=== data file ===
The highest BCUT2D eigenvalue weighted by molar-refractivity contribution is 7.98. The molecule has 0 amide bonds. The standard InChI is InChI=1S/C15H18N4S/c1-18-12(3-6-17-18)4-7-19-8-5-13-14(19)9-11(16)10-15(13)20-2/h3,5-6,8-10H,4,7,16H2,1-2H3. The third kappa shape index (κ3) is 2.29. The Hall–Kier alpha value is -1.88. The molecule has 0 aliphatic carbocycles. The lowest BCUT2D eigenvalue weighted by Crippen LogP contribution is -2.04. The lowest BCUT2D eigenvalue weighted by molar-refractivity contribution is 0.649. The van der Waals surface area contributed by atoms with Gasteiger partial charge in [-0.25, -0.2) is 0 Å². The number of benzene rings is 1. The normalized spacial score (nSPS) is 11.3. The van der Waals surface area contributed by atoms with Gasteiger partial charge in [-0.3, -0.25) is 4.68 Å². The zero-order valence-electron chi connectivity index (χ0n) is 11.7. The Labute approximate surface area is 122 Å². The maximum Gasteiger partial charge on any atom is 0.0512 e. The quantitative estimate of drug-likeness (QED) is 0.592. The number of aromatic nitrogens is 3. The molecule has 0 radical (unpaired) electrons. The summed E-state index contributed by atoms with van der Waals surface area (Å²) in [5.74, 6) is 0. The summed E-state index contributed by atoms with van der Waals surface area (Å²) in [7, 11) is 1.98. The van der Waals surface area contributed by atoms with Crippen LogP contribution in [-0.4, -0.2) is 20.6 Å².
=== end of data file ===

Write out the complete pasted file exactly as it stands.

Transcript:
The highest BCUT2D eigenvalue weighted by molar-refractivity contribution is 7.98. The molecule has 0 amide bonds. The standard InChI is InChI=1S/C15H18N4S/c1-18-12(3-6-17-18)4-7-19-8-5-13-14(19)9-11(16)10-15(13)20-2/h3,5-6,8-10H,4,7,16H2,1-2H3. The third kappa shape index (κ3) is 2.29. The Hall–Kier alpha value is -1.88. The molecule has 0 aliphatic carbocycles. The lowest BCUT2D eigenvalue weighted by Crippen LogP contribution is -2.04. The lowest BCUT2D eigenvalue weighted by molar-refractivity contribution is 0.649. The van der Waals surface area contributed by atoms with Gasteiger partial charge in [-0.25, -0.2) is 0 Å². The number of benzene rings is 1. The normalized spacial score (nSPS) is 11.3. The van der Waals surface area contributed by atoms with Gasteiger partial charge in [-0.3, -0.25) is 4.68 Å². The zero-order valence-electron chi connectivity index (χ0n) is 11.7. The Labute approximate surface area is 122 Å². The maximum Gasteiger partial charge on any atom is 0.0512 e. The quantitative estimate of drug-likeness (QED) is 0.592. The number of aromatic nitrogens is 3. The molecule has 0 radical (unpaired) electrons. The summed E-state index contributed by atoms with van der Waals surface area (Å²) in [5.74, 6) is 0. The summed E-state index contributed by atoms with van der Waals surface area (Å²) in [7, 11) is 1.98. The van der Waals surface area contributed by atoms with Crippen LogP contribution in [-0.4, -0.2) is 20.6 Å².